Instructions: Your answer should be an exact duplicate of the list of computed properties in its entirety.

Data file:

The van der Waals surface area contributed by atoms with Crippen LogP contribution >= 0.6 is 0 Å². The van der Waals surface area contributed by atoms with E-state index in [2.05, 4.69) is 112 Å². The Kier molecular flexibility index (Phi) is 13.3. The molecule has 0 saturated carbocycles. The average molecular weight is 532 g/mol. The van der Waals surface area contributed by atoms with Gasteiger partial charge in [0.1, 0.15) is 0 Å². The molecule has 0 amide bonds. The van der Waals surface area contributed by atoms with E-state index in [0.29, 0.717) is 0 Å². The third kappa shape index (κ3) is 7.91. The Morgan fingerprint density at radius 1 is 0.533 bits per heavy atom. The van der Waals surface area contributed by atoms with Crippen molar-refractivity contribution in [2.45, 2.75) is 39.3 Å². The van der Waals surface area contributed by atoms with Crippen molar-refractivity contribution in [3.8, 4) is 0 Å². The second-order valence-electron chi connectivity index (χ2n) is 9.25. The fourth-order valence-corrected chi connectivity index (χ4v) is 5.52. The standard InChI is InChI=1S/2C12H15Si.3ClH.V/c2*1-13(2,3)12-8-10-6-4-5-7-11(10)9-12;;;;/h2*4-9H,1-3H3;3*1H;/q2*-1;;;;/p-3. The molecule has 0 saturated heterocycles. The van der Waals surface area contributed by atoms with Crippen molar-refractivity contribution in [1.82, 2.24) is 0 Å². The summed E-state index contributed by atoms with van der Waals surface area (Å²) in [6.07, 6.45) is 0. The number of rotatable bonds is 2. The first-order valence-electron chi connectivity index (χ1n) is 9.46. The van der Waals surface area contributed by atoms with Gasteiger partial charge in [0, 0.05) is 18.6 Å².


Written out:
The van der Waals surface area contributed by atoms with Crippen LogP contribution >= 0.6 is 0 Å². The van der Waals surface area contributed by atoms with E-state index in [2.05, 4.69) is 112 Å². The Kier molecular flexibility index (Phi) is 13.3. The molecule has 0 saturated carbocycles. The average molecular weight is 532 g/mol. The van der Waals surface area contributed by atoms with Gasteiger partial charge in [0.1, 0.15) is 0 Å². The molecule has 0 amide bonds. The van der Waals surface area contributed by atoms with E-state index in [0.29, 0.717) is 0 Å². The third kappa shape index (κ3) is 7.91. The Morgan fingerprint density at radius 1 is 0.533 bits per heavy atom. The van der Waals surface area contributed by atoms with Crippen molar-refractivity contribution in [2.45, 2.75) is 39.3 Å². The van der Waals surface area contributed by atoms with Crippen molar-refractivity contribution in [3.8, 4) is 0 Å². The second-order valence-electron chi connectivity index (χ2n) is 9.25. The fourth-order valence-corrected chi connectivity index (χ4v) is 5.52. The standard InChI is InChI=1S/2C12H15Si.3ClH.V/c2*1-13(2,3)12-8-10-6-4-5-7-11(10)9-12;;;;/h2*4-9H,1-3H3;3*1H;/q2*-1;;;;/p-3. The molecule has 0 saturated heterocycles. The van der Waals surface area contributed by atoms with Crippen molar-refractivity contribution in [1.82, 2.24) is 0 Å². The summed E-state index contributed by atoms with van der Waals surface area (Å²) in [6.07, 6.45) is 0. The number of rotatable bonds is 2. The first-order valence-electron chi connectivity index (χ1n) is 9.46. The van der Waals surface area contributed by atoms with Gasteiger partial charge in [0, 0.05) is 18.6 Å².